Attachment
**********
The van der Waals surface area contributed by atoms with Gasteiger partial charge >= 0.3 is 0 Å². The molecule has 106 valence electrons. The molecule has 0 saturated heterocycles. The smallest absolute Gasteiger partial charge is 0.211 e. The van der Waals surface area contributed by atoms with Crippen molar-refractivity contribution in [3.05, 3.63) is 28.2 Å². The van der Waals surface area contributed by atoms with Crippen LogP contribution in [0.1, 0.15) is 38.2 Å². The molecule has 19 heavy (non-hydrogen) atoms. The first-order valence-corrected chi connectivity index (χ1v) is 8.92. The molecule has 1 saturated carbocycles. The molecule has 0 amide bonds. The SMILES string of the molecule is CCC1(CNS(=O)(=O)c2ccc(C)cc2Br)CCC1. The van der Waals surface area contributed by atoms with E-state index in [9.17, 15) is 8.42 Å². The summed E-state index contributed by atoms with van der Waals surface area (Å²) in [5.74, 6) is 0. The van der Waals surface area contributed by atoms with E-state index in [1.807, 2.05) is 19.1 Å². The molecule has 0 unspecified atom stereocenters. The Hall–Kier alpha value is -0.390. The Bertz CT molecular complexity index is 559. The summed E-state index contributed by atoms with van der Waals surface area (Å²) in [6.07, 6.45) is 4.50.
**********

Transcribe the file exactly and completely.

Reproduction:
The van der Waals surface area contributed by atoms with Gasteiger partial charge >= 0.3 is 0 Å². The molecule has 106 valence electrons. The molecule has 0 saturated heterocycles. The smallest absolute Gasteiger partial charge is 0.211 e. The van der Waals surface area contributed by atoms with Crippen molar-refractivity contribution in [3.05, 3.63) is 28.2 Å². The van der Waals surface area contributed by atoms with Crippen LogP contribution in [0.1, 0.15) is 38.2 Å². The molecule has 19 heavy (non-hydrogen) atoms. The first-order valence-corrected chi connectivity index (χ1v) is 8.92. The molecule has 1 saturated carbocycles. The molecule has 0 amide bonds. The SMILES string of the molecule is CCC1(CNS(=O)(=O)c2ccc(C)cc2Br)CCC1. The van der Waals surface area contributed by atoms with E-state index in [9.17, 15) is 8.42 Å². The summed E-state index contributed by atoms with van der Waals surface area (Å²) in [5.74, 6) is 0. The van der Waals surface area contributed by atoms with E-state index in [1.807, 2.05) is 19.1 Å². The molecule has 0 unspecified atom stereocenters. The Hall–Kier alpha value is -0.390. The Bertz CT molecular complexity index is 559. The summed E-state index contributed by atoms with van der Waals surface area (Å²) in [6.07, 6.45) is 4.50.